Is it always non-racist to criticize a religion? Even if we disregard ethnic

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Is it always non-racist to criticize a religion? Even if we disregard ethnic religions such as Shinto or Judaism, the reality remains that any religion and its branches will always have one predominant majority ethnic group practicing it, usually of the religion's or the branch's founding race. To say that one can simply change to another religion or no religion anytime at will is to assume that one's culture of which race is a central component whether one realizes it or not, and one's religion are mutually exclusive, as if the matter is a logic game. One might argue that it's the culture, not the race that's being criticized, but then culture arises from race (among other factors), doesn't it?

Your opening question, I think, is relatively easy to answer: it's not *always* non-racist to criticize a religion. Sometimes it is racist because the criticism is motivated by racist attitudes. You may, for example, loathe race X, and you know that all of them are, say Christian. With that clearly in mind, you criticize Christianity, and this is an expression of your racism towards X. Another example: you are trying to compare religions, to see which ones you think are particularly "bad." You notice that Religion "R" is practiced predominately by white people, and you hate white people. This biases you to criticize R more harshly than other religions, and you conclude that R is the worst religion. This is again a criticism of a religion that is, at least in some sense, racist. So it is possible to launch a racist criticism of religion.
I'm not so sure about your suggestions relating to this question, though. Consider the two most popular religions on earth (I may actually be wrong about this... but at least some years ago these were the demographic facts as I learned them): Christianity and Islam. Christianity is followed by millions of white and millions of Hispanics (not to mention millions of Africans and millions of Asians...). It started out, of course, in the middle east--we count Semitic peoples as "Caucasian" but that's never stopped white racism against Semitic people. Those are different races, and I don't think it's accurate to say that Christianity is dominantly white or dominantly Hispanic, for example. One may associate Christianity with Europe, so one who is racist may criticize Christianity in a racist spirit; but it doesn't follow that *any* criticism of Christianity is racism against Europeans. One may just criticize the doctrines and policies of Christianity, as they are believed and followed throughout the world's peoples. Now consider Islam. Iranians, East and South Asians, and several African ethnicities are not Arab. Here, though you might think that Islam is "predominantly" an Arab religion, I think the suggestion would go wrong exactly when it comes to the issue at hand: critics of Islam often have the beliefs and policies of practitioners from those other ethnicities in mind. An Indian critic of Islam may well have Pakistanis predominantly in mind, not any of the Arab nationalities. And, while we're at it, we should note that the most populous Muslim country (at least as far as I know) is not an Arab country (it's Indonesia). So, this leads me to have doubts about your assumption, that religions generally are associated with a single ethnicity, especially as we consider religions as the target of criticism. Finally, I also have doubts about the suggestion that culture arises from race, but this is an even larger question, about which many, many more facts would need to be brought to bear.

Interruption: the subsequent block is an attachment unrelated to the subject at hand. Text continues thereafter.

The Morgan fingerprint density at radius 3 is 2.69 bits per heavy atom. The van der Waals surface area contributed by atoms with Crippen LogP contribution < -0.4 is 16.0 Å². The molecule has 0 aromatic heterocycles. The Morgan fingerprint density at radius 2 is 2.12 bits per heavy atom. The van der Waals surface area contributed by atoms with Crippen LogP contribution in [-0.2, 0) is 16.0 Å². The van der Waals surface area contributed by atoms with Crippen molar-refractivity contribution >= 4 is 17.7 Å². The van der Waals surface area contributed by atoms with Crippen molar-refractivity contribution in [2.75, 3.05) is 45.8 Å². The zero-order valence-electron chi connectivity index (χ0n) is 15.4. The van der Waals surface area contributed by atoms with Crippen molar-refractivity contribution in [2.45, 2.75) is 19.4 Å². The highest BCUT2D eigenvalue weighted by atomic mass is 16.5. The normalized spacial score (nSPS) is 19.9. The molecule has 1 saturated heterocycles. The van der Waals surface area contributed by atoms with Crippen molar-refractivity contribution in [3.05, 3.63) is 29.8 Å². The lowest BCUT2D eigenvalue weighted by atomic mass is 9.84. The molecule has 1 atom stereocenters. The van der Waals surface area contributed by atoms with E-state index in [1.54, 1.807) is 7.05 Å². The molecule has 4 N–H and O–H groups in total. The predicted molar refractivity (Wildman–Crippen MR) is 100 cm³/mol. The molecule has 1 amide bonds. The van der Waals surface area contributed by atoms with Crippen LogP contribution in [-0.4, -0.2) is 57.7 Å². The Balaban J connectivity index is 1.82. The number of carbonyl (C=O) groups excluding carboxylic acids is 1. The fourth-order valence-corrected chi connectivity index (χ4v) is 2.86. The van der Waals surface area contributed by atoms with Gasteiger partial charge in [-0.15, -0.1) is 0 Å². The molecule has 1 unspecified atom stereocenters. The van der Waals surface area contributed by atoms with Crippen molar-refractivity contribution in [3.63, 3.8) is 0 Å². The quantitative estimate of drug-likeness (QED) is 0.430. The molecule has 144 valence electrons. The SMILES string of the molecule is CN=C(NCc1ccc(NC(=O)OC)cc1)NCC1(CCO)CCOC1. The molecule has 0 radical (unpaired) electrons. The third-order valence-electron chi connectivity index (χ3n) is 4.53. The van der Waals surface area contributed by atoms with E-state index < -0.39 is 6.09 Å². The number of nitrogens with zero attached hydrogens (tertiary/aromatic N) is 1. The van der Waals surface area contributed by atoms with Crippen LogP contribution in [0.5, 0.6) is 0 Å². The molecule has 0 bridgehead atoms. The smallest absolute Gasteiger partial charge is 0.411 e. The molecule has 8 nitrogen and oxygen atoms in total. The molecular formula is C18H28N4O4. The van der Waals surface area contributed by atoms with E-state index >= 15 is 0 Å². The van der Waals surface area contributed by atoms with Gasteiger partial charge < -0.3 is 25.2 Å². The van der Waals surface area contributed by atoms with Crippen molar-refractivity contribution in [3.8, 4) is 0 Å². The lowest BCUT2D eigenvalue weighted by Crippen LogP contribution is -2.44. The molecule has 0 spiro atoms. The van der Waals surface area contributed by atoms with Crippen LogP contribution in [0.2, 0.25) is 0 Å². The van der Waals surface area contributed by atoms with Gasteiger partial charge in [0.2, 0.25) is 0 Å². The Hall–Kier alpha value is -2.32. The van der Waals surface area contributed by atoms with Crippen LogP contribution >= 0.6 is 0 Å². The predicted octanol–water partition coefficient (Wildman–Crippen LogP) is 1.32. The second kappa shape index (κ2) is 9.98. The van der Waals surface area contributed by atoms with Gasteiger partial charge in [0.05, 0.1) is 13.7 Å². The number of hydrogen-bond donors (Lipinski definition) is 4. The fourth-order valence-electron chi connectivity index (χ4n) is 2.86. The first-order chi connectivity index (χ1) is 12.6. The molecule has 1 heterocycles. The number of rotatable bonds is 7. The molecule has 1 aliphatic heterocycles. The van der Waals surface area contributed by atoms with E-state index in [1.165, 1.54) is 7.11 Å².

To sum up: for what it's worth, I think clearly some criticisms of religion are motivated by racism. But we shouldn't dismiss *all* criticism of a religion as mere racism. Other philosophers here may disagree with me, so please don't take what I've written as "the philosophers' view." There has been some discussion about particular cases that may be relevant to your interest here. For example, see the Sam Harris controversy concerning his remarks on Islam (though of course you may have had this in mind originally).

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